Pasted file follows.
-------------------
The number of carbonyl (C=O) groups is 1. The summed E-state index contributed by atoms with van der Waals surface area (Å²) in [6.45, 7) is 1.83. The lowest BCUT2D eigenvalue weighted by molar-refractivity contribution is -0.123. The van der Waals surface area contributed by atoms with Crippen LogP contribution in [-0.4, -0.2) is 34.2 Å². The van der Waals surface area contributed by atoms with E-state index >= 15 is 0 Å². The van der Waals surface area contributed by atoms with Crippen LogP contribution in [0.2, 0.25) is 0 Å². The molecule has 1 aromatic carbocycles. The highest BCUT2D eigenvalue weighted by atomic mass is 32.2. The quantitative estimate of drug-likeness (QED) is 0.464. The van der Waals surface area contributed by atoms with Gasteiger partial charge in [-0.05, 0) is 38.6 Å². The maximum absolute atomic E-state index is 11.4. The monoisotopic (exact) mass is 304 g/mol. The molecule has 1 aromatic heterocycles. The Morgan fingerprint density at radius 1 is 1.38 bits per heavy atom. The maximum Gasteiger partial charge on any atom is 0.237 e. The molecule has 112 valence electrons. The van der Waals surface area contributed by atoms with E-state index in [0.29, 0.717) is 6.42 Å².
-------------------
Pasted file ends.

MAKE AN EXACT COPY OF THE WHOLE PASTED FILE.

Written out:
The number of carbonyl (C=O) groups is 1. The summed E-state index contributed by atoms with van der Waals surface area (Å²) in [6.45, 7) is 1.83. The lowest BCUT2D eigenvalue weighted by molar-refractivity contribution is -0.123. The van der Waals surface area contributed by atoms with Crippen LogP contribution in [-0.4, -0.2) is 34.2 Å². The van der Waals surface area contributed by atoms with E-state index >= 15 is 0 Å². The van der Waals surface area contributed by atoms with Crippen LogP contribution in [0.2, 0.25) is 0 Å². The molecule has 1 aromatic carbocycles. The highest BCUT2D eigenvalue weighted by atomic mass is 32.2. The quantitative estimate of drug-likeness (QED) is 0.464. The van der Waals surface area contributed by atoms with Gasteiger partial charge in [-0.05, 0) is 38.6 Å². The maximum absolute atomic E-state index is 11.4. The monoisotopic (exact) mass is 304 g/mol. The molecule has 1 aromatic heterocycles. The Morgan fingerprint density at radius 1 is 1.38 bits per heavy atom. The maximum Gasteiger partial charge on any atom is 0.237 e. The molecule has 112 valence electrons. The van der Waals surface area contributed by atoms with E-state index in [0.29, 0.717) is 6.42 Å².